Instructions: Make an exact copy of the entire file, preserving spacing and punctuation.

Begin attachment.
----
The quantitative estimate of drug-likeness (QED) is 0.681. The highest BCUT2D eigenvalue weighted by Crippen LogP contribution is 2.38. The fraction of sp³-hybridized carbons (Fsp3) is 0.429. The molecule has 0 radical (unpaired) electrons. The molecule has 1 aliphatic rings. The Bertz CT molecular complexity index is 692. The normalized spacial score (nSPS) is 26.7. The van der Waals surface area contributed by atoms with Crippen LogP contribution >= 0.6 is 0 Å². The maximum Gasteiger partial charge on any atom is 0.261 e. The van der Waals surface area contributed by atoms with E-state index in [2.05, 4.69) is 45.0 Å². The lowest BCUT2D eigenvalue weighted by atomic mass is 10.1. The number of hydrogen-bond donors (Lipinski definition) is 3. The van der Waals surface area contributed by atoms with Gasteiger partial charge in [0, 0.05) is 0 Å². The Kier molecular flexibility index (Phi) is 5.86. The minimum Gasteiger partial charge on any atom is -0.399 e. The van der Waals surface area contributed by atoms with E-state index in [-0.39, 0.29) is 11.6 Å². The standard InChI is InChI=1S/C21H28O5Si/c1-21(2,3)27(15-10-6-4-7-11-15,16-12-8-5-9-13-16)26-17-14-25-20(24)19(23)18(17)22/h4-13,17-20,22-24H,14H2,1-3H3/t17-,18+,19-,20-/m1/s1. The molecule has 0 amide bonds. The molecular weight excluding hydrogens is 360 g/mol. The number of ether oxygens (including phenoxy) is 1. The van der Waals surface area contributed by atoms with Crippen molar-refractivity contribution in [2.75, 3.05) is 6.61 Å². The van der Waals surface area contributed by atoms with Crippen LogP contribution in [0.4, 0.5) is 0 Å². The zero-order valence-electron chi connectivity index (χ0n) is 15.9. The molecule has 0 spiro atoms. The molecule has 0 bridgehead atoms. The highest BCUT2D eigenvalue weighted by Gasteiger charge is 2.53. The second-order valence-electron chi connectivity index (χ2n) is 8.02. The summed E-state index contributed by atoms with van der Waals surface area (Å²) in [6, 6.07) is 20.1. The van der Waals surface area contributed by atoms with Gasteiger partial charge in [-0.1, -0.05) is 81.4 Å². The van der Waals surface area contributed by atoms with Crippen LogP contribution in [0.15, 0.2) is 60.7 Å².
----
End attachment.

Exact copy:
The quantitative estimate of drug-likeness (QED) is 0.681. The highest BCUT2D eigenvalue weighted by Crippen LogP contribution is 2.38. The fraction of sp³-hybridized carbons (Fsp3) is 0.429. The molecule has 0 radical (unpaired) electrons. The molecule has 1 aliphatic rings. The Bertz CT molecular complexity index is 692. The normalized spacial score (nSPS) is 26.7. The van der Waals surface area contributed by atoms with Crippen LogP contribution >= 0.6 is 0 Å². The maximum Gasteiger partial charge on any atom is 0.261 e. The van der Waals surface area contributed by atoms with E-state index in [2.05, 4.69) is 45.0 Å². The lowest BCUT2D eigenvalue weighted by atomic mass is 10.1. The number of hydrogen-bond donors (Lipinski definition) is 3. The van der Waals surface area contributed by atoms with Gasteiger partial charge in [0, 0.05) is 0 Å². The Kier molecular flexibility index (Phi) is 5.86. The minimum Gasteiger partial charge on any atom is -0.399 e. The van der Waals surface area contributed by atoms with E-state index in [-0.39, 0.29) is 11.6 Å². The standard InChI is InChI=1S/C21H28O5Si/c1-21(2,3)27(15-10-6-4-7-11-15,16-12-8-5-9-13-16)26-17-14-25-20(24)19(23)18(17)22/h4-13,17-20,22-24H,14H2,1-3H3/t17-,18+,19-,20-/m1/s1. The molecule has 0 amide bonds. The molecular weight excluding hydrogens is 360 g/mol. The number of ether oxygens (including phenoxy) is 1. The van der Waals surface area contributed by atoms with Crippen molar-refractivity contribution in [2.75, 3.05) is 6.61 Å². The van der Waals surface area contributed by atoms with Crippen LogP contribution in [0.4, 0.5) is 0 Å². The zero-order valence-electron chi connectivity index (χ0n) is 15.9. The molecule has 0 spiro atoms. The molecule has 0 bridgehead atoms. The highest BCUT2D eigenvalue weighted by Gasteiger charge is 2.53. The second-order valence-electron chi connectivity index (χ2n) is 8.02. The summed E-state index contributed by atoms with van der Waals surface area (Å²) in [6, 6.07) is 20.1. The van der Waals surface area contributed by atoms with Gasteiger partial charge in [-0.1, -0.05) is 81.4 Å². The van der Waals surface area contributed by atoms with Crippen LogP contribution in [0.15, 0.2) is 60.7 Å².